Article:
• Diagnose faults in battery operated devices (such as low battery, water damage or battery terminal damage).

• Create series and parallel circuits

• Create circuits using electronics kits that employ a number of components (such as LEDs, resistors, transistors and chips).

Master Practical Skills:  Computing

• Model designs using software.

 

 

• Control and monitor models using software designed for this purpose.

• Write code to control and monitor models or products.

Master Practical Skills: Construction

Use materials to practise drilling, screwing, gluing and nailing materials to make and strengthen products.

 

• Choose suitable techniques to construct products or to repair items.

• Strengthen materials using suitable techniques.

 

• Develop a range of practical skills to create products (such as cutting, drilling and screwing, nailing, gluing, filing and sanding)

Master Practical Skills: Mechanics

• Create products using levers, wheels and winding mechanisms.

 

• Use scientific knowledge of the transference of forces to choose appropriate mechanisms for a product (such as levers, winding mechanisms, pulleys and gears).

• Convert rotary motion to linear using cams.

• Use innovative combinations of electronics (or computing) and mechanics in product designs

 

Design, make, evaluate and improve

• Design products that have a clear purpose and an intended user.

• Make products, refining the design as work progresses.

• Use software to design.

 

• Design with purpose by identifying opportunities to design.

• Make products by working efficiently (such as by carefully selecting materials).

• Refine work and techniques as work progresses, continually evaluating the product design.

• Use software to design and represent product designs. 

 

• Design with the user in mind, motivated by the service a product will offer (rather than simply for profit).

• Make products through stages of prototypes, making continual refinements.

• Ensure products have a high quality finish, using art skills where appropriate.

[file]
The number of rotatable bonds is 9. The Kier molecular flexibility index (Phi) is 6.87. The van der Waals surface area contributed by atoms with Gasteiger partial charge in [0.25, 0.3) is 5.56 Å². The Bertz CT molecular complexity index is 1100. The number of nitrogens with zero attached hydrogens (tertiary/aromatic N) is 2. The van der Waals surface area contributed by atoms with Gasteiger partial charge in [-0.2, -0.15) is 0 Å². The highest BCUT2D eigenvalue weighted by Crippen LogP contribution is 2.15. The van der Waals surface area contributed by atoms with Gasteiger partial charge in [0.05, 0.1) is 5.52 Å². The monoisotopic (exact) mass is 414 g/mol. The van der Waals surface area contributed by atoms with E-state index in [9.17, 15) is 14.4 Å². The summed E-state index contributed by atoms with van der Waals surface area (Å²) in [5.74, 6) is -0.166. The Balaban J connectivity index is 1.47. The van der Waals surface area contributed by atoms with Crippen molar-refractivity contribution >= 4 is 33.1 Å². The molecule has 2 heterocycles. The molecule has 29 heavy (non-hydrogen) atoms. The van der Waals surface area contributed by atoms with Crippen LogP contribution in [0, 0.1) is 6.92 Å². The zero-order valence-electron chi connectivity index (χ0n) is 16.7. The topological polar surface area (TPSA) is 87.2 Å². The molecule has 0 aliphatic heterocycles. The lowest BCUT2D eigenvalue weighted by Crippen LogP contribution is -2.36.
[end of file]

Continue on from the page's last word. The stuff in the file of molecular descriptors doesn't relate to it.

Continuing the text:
• Use prototypes, cross-sectional diagrams and computer aided designs to represent designs. 

Take inspiration from designs throughout history

• Explore objects and designs to identify likes and dislikes of the designs.

• Suggest improvements to existing designs.

• Explore how products have been created.

 

• Identify some of the great designers in all of the areas of study (including pioneers in horticultural techniques) to generate ideas for designs.

• Improve upon existing designs, giving reasons for choices.

• Disassemble products to understand how they work

 

• Combine elements of design from a range of inspirational designers throughout history, giving reasons for choices.

• Create innovative designs that improve upon existing products.

• Evaluate the design of products so as to suggest improvements to the user experience. 

 

Aspirations For The Future

Pupils develop an understanding of how subjects and specific skills are linked to future jobs.

Here are some of the jobs you could aspire to do in the future as a Designer:

  • Sound engineer
  • Theme park designer
  • Videogames studies researcher 
  • Lego designer
  • Den builder
  • Jewellery designer

For more careers, please visit First Careers.

 

Impact

Assessment

Through the explicit teaching of the Design skills, both the teachers and the pupils assess their learning continuously throughout the lesson. At the end of the unit, pupils use their Learning Passports to reflect on their knowledge and understanding. Our assessment systems enable teachers to make informed judgements about the depth of their learning and the progress they have made over time.   

Pupil Voice

“I like building with Lego” - Archie 

KS1 

“We use lots of skills in D&T like our maths for counting the things we need and measuring.” - Amy 

KS2 

“D&T is really fun because you could be making and eating food one week and the next term you can be making a kite! You can use your skills in all different ways.” - Archie 

I love making things. I make things at home. I enjoyed making bread last year and designing a kite this term. I want to be a farmer. They use D&T.” - Ben 

Snapshots

Here is what Design and Technology looks like at The Meadows:

 

 

Disclaimer: This has been developed with reflection upon the National Curriculum (2014) and Chris Quigley’s Essential Curriculum.